Omaha daily bee. (Omaha [Neb.]) 187?-1922, May 01, 1912, Page 13, Image 13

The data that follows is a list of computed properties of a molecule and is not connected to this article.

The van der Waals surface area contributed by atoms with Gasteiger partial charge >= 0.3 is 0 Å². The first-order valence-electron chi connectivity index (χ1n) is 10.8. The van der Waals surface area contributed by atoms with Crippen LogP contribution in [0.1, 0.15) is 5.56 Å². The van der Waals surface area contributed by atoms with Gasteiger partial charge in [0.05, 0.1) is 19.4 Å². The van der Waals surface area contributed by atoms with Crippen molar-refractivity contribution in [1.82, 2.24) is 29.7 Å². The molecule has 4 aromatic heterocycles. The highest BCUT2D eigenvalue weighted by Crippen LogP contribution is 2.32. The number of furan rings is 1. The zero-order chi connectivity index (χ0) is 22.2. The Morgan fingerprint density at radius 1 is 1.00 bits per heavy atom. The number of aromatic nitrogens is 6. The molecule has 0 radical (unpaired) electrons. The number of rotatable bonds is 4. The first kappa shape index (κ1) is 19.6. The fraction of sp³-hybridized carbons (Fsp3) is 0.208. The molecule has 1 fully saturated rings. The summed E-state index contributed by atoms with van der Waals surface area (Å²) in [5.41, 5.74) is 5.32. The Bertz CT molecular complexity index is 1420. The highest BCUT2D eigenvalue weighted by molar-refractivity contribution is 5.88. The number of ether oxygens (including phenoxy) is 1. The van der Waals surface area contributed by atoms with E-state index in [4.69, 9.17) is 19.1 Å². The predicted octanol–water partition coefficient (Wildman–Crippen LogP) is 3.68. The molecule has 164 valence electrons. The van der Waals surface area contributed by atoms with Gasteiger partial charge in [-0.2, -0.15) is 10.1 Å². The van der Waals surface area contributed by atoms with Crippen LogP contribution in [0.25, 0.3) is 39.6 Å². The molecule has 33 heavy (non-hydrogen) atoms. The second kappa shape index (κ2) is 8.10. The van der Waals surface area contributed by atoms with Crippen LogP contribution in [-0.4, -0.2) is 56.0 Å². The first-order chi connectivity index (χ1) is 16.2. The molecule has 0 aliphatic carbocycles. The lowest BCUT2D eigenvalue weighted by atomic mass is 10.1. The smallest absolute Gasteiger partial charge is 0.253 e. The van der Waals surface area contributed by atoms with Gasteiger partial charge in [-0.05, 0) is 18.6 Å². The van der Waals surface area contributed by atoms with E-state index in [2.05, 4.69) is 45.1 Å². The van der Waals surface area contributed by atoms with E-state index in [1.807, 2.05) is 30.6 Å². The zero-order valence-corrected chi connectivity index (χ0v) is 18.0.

13 '"he jee'- Jnp aa z i re p)a THE BEE: OMAHA. "WEDNESDAY, MAY 1. 1911 .r -- jfe-Y What Love The Peasant Girl, always loved by a duke. f The Longest of Days 1 Ily BEATRICE FAIRFAX. "What! Keep a week away? Seven day nd nlghta? Elghtscore eight hour? and lover" ab sent noure. Mora tedious than tha dial, elghtscors tlmfl' O, weary reck'nlng!" Shakespeare, v in MMint of the following letter: 1 have Imn keeping steady company about five month. Whan wa nrst mn, o.TT.. thraa ntaht a week. About three weeks ago wa had an argument about how many nights a young man ahould tail to see hla lady Wand. H claims Wednesdey and Sunday! are tha proper night. But I thin aurerent. How many nlgbta. and what nlghta are proper? A Patient Girl." My dear girl. Love recognises no calen Aar iinu.nla. When these who love , are together, tha clocks fairly rend their mechanhnn la making their nanae ny. When thoee who love are apart, the nail la no longer tha emblem tor the aloweat traveler. It la the hand ot tha clock. The wisest (lock maker never made a timepiece that waa satisfactory to thoee who love. Tha wise men ot old marct lesaly divided tha month Into four week, and tha weeke Into eeven dsys, were not conalderlng tha rights ot the lover In the di vlilon. Had they remembered the long, long daye that Intervene between the atated perloda for a lover's call, there would have been two Sundays In a week. For, my dear girl, your lover la right In demanding Sunday evening aa hla. From time Immemorial thli haa bean a day eet apart for Jovers. It la a day of exaltation and peaoe for the devout, and In a way that la not leea glorify ing It la a day ot exaltation and Joy to thoee In love. It la the day when something Intangible get In the blood ot thoae who love and make them confuse ' earthly worship with the divine.- And It la my honest opinion that they axe none tha woree for thia confuting ot loves, and that the Great Spirit that' made them and or dained the manner of living and loving abaolvee them of any aacrllegloua mo tive . - Two evening week are not too many. If, he la a working man, and aometlme haa other demanda made on hi time. It la probably a many evenings a bs can well spare. ' Ton owe many evsninirs to your parents. I wonder fome times If girls In their pur suit of amusement and company of their own age realise the loneliness of their parents evenings after evenings T They went tha young folks to hava a good time, and when they ars made to feel that this good time consists hi being away from them their tragedy ot parent hood begins. Arrange to spend a number of evenings ovary week with your parents, and with . them alone, Don't demand as a reward for etaylng at noma that you hava some May Astronical This I a quiet month la tha heaven. The) days are continuing to get rapidly longer from thirteen hours and fifty-twe minute on the first to fourteen hour and twenty-four minutes on the 14th, and fourteen hours and tltty-sU minutes OB the list The tun enters the twins on the let. It naea on tha 1st at 5 5. on tbe Uth at iA and on tha (1st at iM. and eta at 7JT. 7: and T:L The sun Is between two and one-half and three and three-quarters minuses fast throughout tha month. Noon occur on tbe 1st and glat at 11JL and on tha 15th at IMS., Mercury, . Venaa and Saturn are too near-the sua to b seen at any time. Mar le la the evening twilight. It sets job the fifteenth at midnight- Jupiter, although technically still a morning star, rises aw the lath at l-M p at, and thus promises to become a caosplcioas object during tbe summer. It Is. however, rather far sooth. Tha moon Is tuH oa tha 1st, m the jut quarter oa lbe th. new on tbe 1Kb. In first quarter an tbe no. end full again ea the' 1Kb. It la In conjunction with Cretghtoa t'nlvarelty "observatori. Stories Are Made Of The The Stenographer Society GirL need you and want you. Olva them a little more of your time, and. If It would make them happier, give them some of the time demanded by your lover. The hours are long when you are away from him, I grant, but tha beat way to make them shorter does not He la gaalng at the moon. It Ilea In being a helpful and happy daughter; In raising yourself to the plana on which your parent tand. In this wsy, and In this way alone, they get a better understanding of your longings, your little troubles, your little ambitions It la an exchanging of sym pathetic understanding, without which no girl can be a success aa a daughter, or aa a wife. TOO MUCH OF GOOD -THING 1 Hundreds of cases of homes broken up by tile absence ot love hava found their way Into the court of domestle relatione, but the other day waa the tint time Judge Goodnow wa asked to decide a caae la which too much affection bad caused a husband to flea In terror. John Recklnger, a grain dealer, living at 4807 Oakland boulevard. Chicago, was compelled to leave home because his wits loved him too well. He didn't object to being loved, but be wanted a few minute spare time In which to eat, sleep and earn a living. Mrs. Becklnger, on the other hand, loved her spouse so much that she couldn't bear him out of her. sight. She followed him like a shadow. When Recklnger waa at work his wife would suddenly bob up and shower him with affection. When be leaat expected It he would be encompassed by her arm and a smacking kiss would resound on his cheek. On tha street, In street cars, no matter, where Becklnger went, ha could not escape the love of his Wife, so he finally left home. When arraigned on tha charge ot con tributing to the delinquency ot hla two children Recklnger asserted that he wa willing to support his wlfs and family and even live with them, but that his wife's lnfautuatloa for him made It Im possible for him to do either. But, Judge," exclaimed airs. Recklnger, clinging affectionately to her husband's arm. "JL want my husband. Judge you don't know now I lore that man. I don't want him to leave me tor a minute. I couldn't stand It If b did." 1 cannot force any husband to live with his wife." said tha court. "This seems to be a difficult situation. No wife ought to Interfere with her husband's business by following him around. On the other hand, a husband ought to Jolly hi wife aa much a possible." Recklnger waa then ordered to pay hla wife CM a month and tha couple left tha room with Mrs. Recklnger still clinging fondly to her husband. Whew." whistled Judge Gwodnow. "that a the worst problem I've tackled for some time." Chicago Inter-Ocean. Happenings, MOOJC IK FIRST QUARTER. Jupiter ea the Id and loth, and with Mara oa tha Nth. WILLIAM F. RIGGS. Omaha, Neb. , ., . I ... These ud a of Bomuee, The Athlete. The Simple Little ' Country GirL Married Warren Leaves They had gotten np lata that morning, and everything seemed to go wrong; warren waa mora Irritable than be 1 been since his return from the west. In raising a blind. ,' .', It had slipped from hla hand and flew up around tbe rol ler. And when ho tried to jerk It down, the roller cams too, bringing with It a lot of dust. Fortunately Helen was la an other room and did not hear hla em phatin ooraroenta Then It did not add to hi amiabil ity to have a shoe string break a he hurriedly laced up hla shoes. And when b started to put on a collar and found It rough and frayed on tha edge with a rasping oath ha tor It acroas and threw It on tha floor. "How many tlmea hava I told you not to put ' any frayed collars In this drawer?" he demanded a Helen came la "Oh, did you find a frayed one? I thought I went over them all before they were put away." "Well tha time to go over them I be fore you send them to the laundry. What's tha use to pay M4 cents to have a collar laundered and then tear It up? Now hero," hurriedly going through tha pocketa ot a suit and throwing It on chair, "this la to be pressed. I'll stop by the tailor's on my way to the oar. Ana that light gray .overcoat pressing-you'd better give him that' When ha hurried away after a hestv oreaaian, Helen waa aonactoua things had gone worse than on any morning since hi return. 8 he felt guiltily at fault about tha collar; she knew nothing Irri tated him mora than to gat on that waa frayed. Always Helen had striven to have his cwthes In order. Evan though ah had to neglect her own and Winifred', aba never put his laundry away without first seeing that there were no torn button holes and no button oft At least that causa for Irritation ah could prevent It waa Just II o'olock when tha phone rang. It waa Warren and hi voice wa plainly hurried and anxious. "Haa tbe man com for that suit yet?" "Why, yes. dear," woaderingly. . "How long ago?" "Why, about Oh, soon after you left." "Might hava knowa It-Just mr luck. Left a biu book with some papers and about m la that coat.' "Oh!" Helen gasped bar dismay. "Now you get an your thing and go down there as quick aa you can. Bay yon made a mistake that you sent the wrong suit. Oat It back before as press us It tf he's not already dona K. And call ate up as soon aa you get back." It took Helen only a few moment to put oa bar hat and allp oa a long coat over her boose gown, ana almost ran the tw blocks to tha dingy little tailoring shop. Oa an "A" shaped board before the door waa tha usual sign of: Suits sponged and pressed las Paats Uo Ladies" suits no Inside was an unpleasant odor ot damn dolth. The tailor, a small swarthy for eigner, wa pressing a pair of pant from which a faint steers arose aa he dam pened them with a sponge. "Oh, I I made a mistake. I gav yoa the wrong suit this morning. Ton you haven't pressed It yet?" "There 'tis ma'am," nodding to a row of suits that kung behind him. AU eon. Want to take it now?" Aa be took It down Helen stepped for ward and felt tha coat out there waa nothing fn It "Why-Mr. Curtis said he left some thing In feto pocket Did you find ttr Thouaaad Other Types Dwell in the ieaimi bat OSS MAS Would So for All Fiction. Copyright Oil. NutoMl New Assooiatloa. The Mysterious Creature. . Life the Third Year Some Papers in the Suit He Sends to Be Pressed. By MABEL HERBERT URNER. Tha man shook hi bead. "Nothln' la pocket." . "Oh. but Mr. Curtto waa quite ur that ha left a billhook. " "Nothing In packets," stolidly, a ha clumsily wrapped Ui suit In a aswspaper. Not knowing what else J.o do, Hslsa took ths awkward bundle and hurried home. There aha searched every pocket but they were empty except for a sub way ticket aad a tobacco stamp. Then aha called up Warren. "Thought so," when ah told him. Fn see him oa tha way home. He'll find ha can't get away with thla aa easy as h thinks." "But Warmn, be didn't look guilty or Belf-oOMCtoua He seemed vary natural. "Oh, he's shrewd enough to hoodwink you. Tou didn't thing be d give himself away, did you?" "But dear, are yew sura you left it In that coat? Have yoa looked everywhere clear "Of course I'm sura. Beceuee you're al ways forgetting where you put things don't think I am. I'll settle with that man tonight It wa almost I whan ha earn home. In a glanos Hslsn saw that be had not recovered tha bill book. "Did you go to ths tailor's? ah aaked cautiously. "Tea," curtly. Bh knew Warren always hated to be questioned, that ha always wanted to wait and tail thing in hi own time. But now she could not refrain from asking: "What old ha say, dear?" "What aid he say?" Irritably. "Bald there waa nothing In tha pocketa, of course. But -he looked guilty as ths devtL He'll find be can't put across any monkey business with me. I told him if ha didn't hand ever that bill book by o'clock tomorrow morning I'd hava tha officers there. And by George I will.' "But dear," hesitatingly. "I don't think ha looked guilty." "Huh, what do you know about It? Ha oould fool you without half trying. He put up a pretty good bluff with ms, but I could see through him ail right I can always tell when a man's guilty. Never been wrong on that yet And thla man- hub. It's el nob. I bad him dsed up be fore r been In that ehop two minutes. He'll hand over that kill book la the morning don't you lea any sleep about that" Lota that evening aa Helen folded up the counterpane and turned down tha bedclothes for the night aha happened to move back tha chair en which War ren had thrown hla suit that morning. And there on the floor waa tha bill book. "On, Warren, Warren." Joyously. a she ran eagerly bate the front room. "Look, dear, bar It la!" He turned sharply. But there waa aa answering Joy In hi face. "Where did yoa find ttr he demanded. "Under the chair ea which yoa laid the suit this morning." "Suppose It never secured to yoa to look there before?" sarcastically. "Why, Warren, yoa said yoa were sure " and than, as she saw the gathering scowl en his face, she (topped. Bhe bad lived with Warren long enough to know that one of tbe things that mad him moat furious was to be proven In the wrong. And ah stood there with the bill book la r hand, that be would rather have loat K than to have her find It In thla way. In a flash she thought of at! Die thing he bad aald, of his sauraao of lta be ing In bia pocket and of hla positive repeated assertions that tbe tailor had looked guilty. But for the sake of peaoe en must make him teal that she waa not thinking of these things. Even tbe secret realisation of hla own eockaursneas when be had been wrong always Irritated him. And thla wa aot tbe only time Helen bad found It expedient to smooth things over to this way. Ovsr and over again there bad come up Incident la which she bad to pretend that be bad aot been wrong, even when the facta ware aa ab surdly dear as they were now. Moat men, when tbey hav teen go Drawn The Untamed Mountain Girl The Heroine of Orient. positive, bate to admit that they were wrong but Warren never admitted It And It alwaya threw htm Into a rag if any one tried to prove him wrong, or even let klm know that they thought he waa whatever the fact might be. And bow Helen with quick tact said laughingly. "Well. dear, yea are right; the bill book was In your coat pocket and It must bare fallen out when I went te give It to the tailor." His positive assertions of the tailor' guilt she could only Ignore, but she went on lightly aa though she bad en tirely forgotten it. ' .. It wa so stupid f me aot to see that today. And Delia swept in there too that prove she never moves things. Tou know, dear. In aomewaye Delia la gat ting very careless. If ths deesnt do bet ter I shall have te (peak te her. Bh really must dust mor. carefully than aha haa in the last few weeks." And Helen tactfully s verted the threat ened storm. THE ELIXIR OF YOUTH By JAMES RAVENSCROFT. Simpson's limb are getting shaky, A an older person's will. And their Joint are often achy And Inclined to tlttness.-8tlll. When the home team makes a homer He bop up and swings his lid. And It Isn't misnomer Te refer to him as "kid," For bs execute a hoe-down And be bugs himself with Joy, He's all there at such a show-down. Just a aottv a a boy. Simpson' role hag quit a 'quaver. Which he vainly trie to cut From hie language, which la graver When hea ArAnm htutnM When tha umpe make a decision Detrimental to his team. Then In tone of wild derision He emlta a vocal stream Thai's aa robust aa appalling. That's aa Inety-lunaeil aa Bet you. when It comes to bawling out tne umpire, he's not eld. Also falling seeing powers Sometimes make blm fume aad fret During long aad tsdleu hours At bis office desk. And yet. From the last row In the grand-stand Down to second be can see If the runner beats the ball-hand And la safe, or ought to be. Kor can yet any pitcher eyes Get the nearest near-by strike by; He may fool the umpe, but never Simpson's fifty fan-power eye. i Fast Is. Slmpooa la another Sore when living through a game Scarcely weald hie wife or mother - M Recognise blm for the same. Waxing year and work and woniea sup delightfully away When be leave the grind and huniee To the diamond land at play. Where a romping, red blood boy-part Changes place wit the man. Ah, tha alwaya bubbling boy-heart Lives forever In a FuV for The Bee by Nell Brinkley the The The Bathing GirL Princess. Back to Br ELBERT Hl'BIURD. B. F. Harris la president of the Illinois Bankers' association, Mr. Harris Is slso a farmer, and helne a man ot common sense, kaowa perfectly well that bankers can enly do a safe and sound business where the farmers are prosperou. Mr. Harris to tha Inventor and Inno vator ot farm dem onstration by the aid of experts. Tha plan provide for the employment of field demonstra tors, a he ro among the farmers In each vicinity aad discuss tbe farmer's nar tleular problem with the farmer and hla family. This expert Uvea with the farm. er. asts with thsm, works with them. The federal government he Mans of giving advice te farmers, and la certain neianors lecturers ars sent out and atareoptloon v!ew( auiiplled. It seems that the Farmera eluh tn Champaign, III., spoiled for tha aervtoea of one of the government'a expert. The man waa a little alow In getting around, and so these Illinois farmera with the help of Mr. Harris, Just went ahead aad maoa a young man from the slat agrt cultural collets to go out and Instruct Inspire and eneourag their farmers. This young man waa horn oa a farm, attended the little red school hniu had gone to college and studied the farm rowem irom every poasiDl aspect. Further than this, be owned a farm. Ha waa able to animate other and be be lieved in his mission. Bo they hired thla rouiunter end he went from farm to farm and opened up ma magnetb it waa found that In every vicinity there were farmer anxious to r 1 J The Manicure Lady. "I like them gloom that Tom Powers draws," said the Manicure lady. They lock so kind of glum. I wsa showing soma of them to the old gent last night and I thought the poor old fellow waa going to burst Into tears. Tou Oeorge. tha old gent waa In a fair way to be gloom himself. Ths mortgage en the house waa due, or thereabouts, which wsa bad enough In Itself, but to make matters woree. brother Wilfred hsd a poem that he bad bad accepted by one ot our worst young msgssines, and ths minute the old gent got Into the bouse the kid had to grab him by the button hole and read the whole two st antes to father. It wa a fierce bit of eompoat Uou, too, kid you can bet your Ufe ea that It want something like this: "I long for Ufa I do not with to die Beraues the seasons all too swiftly fly. And, Ilka a ehooting eter at last ws sink Into tha earth and aea no more stare wink. Tls true that now and then wa bate llfea plan When pestered by a dellratasen man. But. Just tha same, of death I'm kind of ahy- I tona for Ufa. I do aot wish to die." 1 don't blame the old gent for being a glom after hearing that kind ot versa," said the Head Barber. "I can't say that I blame blm for being a gloom anyway. Think of all the game that tbe Qiante and Yankees are liable to lose thla year. That ought to be enough to make anybody sort of gloomy." "There s a lot more than bass ball to make the eld gent gloomy," said tbe Manicure Lady. "Mother haa brought a whole lot of bar new neighbors np to the house, and oa the square, George, of all the old ben yoa hav ever seen, thee to the went I think that tbe eld man la having hla proud spirit broksa by it alL He never was no hand for strange lad lee. anyhow, which I think to a mighty good trait to discover In a married man. Good ness knows, George, Boost of tbe married The Modern Little Broadwayite. j-.. the Farm get the skilled advice and counsel of thla able outsider. ' And so the good work waa continued and thla man aad ether were hired at fixed salary, clear beyond what any bank ' cashier receives. .... It baa been found that thla re moaet ra il on farm movement ltk the aid of ex. pert, haa given a tremendous atlmulua te the bullosas of the farmer wherever it ha been employed. It tends to la- J crease land values, brings tha farmer : together, makes them think, (uppllee I them friendship, inspiration, encourage. mnt consolation. Thla la all apart of tbe gnat move off "Back ta the Farm." It will result 'n .,, agriculture being taught la every puMte -' school, and eventually la every county ' of every state of the unloa there will be agricultural high schools. Mr. Harris believes that the farmer, of all men, should bs happy, prosperous and Intelligent Tha trouble la the past baa"'' bora that tha farmer haa lived eieoei -that ha has been Isolated from bis kind! -that he ha felt the pressure of economlo needs, and much of the time be has been able to hear the mortgage gnaw Bight ., and day. - , . Now thing are changing. Tha farmer ' la Interested la government quesUene. He Is absorbed to many theme outside ot ' bis own particular work. He baa A broader outlook and bigger hope aad a firmer faith than vr before la bis- tory. , . On great and Important betterment A which will grow out of thla "Back ta the Farm" aaltatloB la the matter ot good. -' roads. Whea the farmera ee operate- ; with tbe banker and owner of autoroeu '' biles come la and Jota bands with bath, then thia matter of good roads will act remain a mere question of theory. The j good roads wilt coma. Political plans, beautiful and benefl-' cent that contemplate turning water Into wine, kerosene Into s rater soup, and boulder Into bread by use of tha ballot. . or tha red flag, will all fail. It I work and only work that count ' -(Copyright UU. International New Service.) men that come In bare te have their nelia did, la men la which the trait to sadly missing In, as the poet sera. Don't try to ! tell me different George f know!" i "There's a lot of married men that never thinks of anybody except thetrf wtvea." declared tbe Head Barber. " know com ot them, tor that matter, that hardly ever doe that much thinking. But . I don't guess that your father la a bad ' old scout around the house, because man that can rear such a beautiful J daughter aa you, kiddo. I some man, and , I ain't telling that to Bwney." , "Ton was awful good to tn alwayavtt ' George," said ths Manicure Ledy, "btrt I think you are getting too old bow to be all the time banding out that hot-ale , Oetting back to the todies that called ear ' us. this to he way they pestered poor, father: ...y "One of them asked father If be knew ' that woman's greatest and purest auafloo, was to vote. ,.r "The greatest and purest woman I knew in all my Ufa waa my mother,' said the ' . old gent 'and aba never west tot a,, voting place. 8he might hav want into ' some place adjacent thereto, aaid the ' old gent to sea that my father got home, but ah never voted." "That made them an aort at bitter ti-V ward tbe old gent George, and before the algbt waa over blm and Wilfred went out Into tbe dark to wait until stark time' a thsm todies left, no matter If sue - time happened to be morning. There" oomea a customer, George." 1 ' ''( A Barke lew's Reflewtioeui. ". ' What makes a maa hav to smoke good clgare la aot te be able to afford-. them. u Being agreeable to people vow doat cere tor is sbouVJje moat disagrees t - Uiing. A woman never entirely loses faith nv her huebanra brains till she heara him . . argue politics. ..-..,..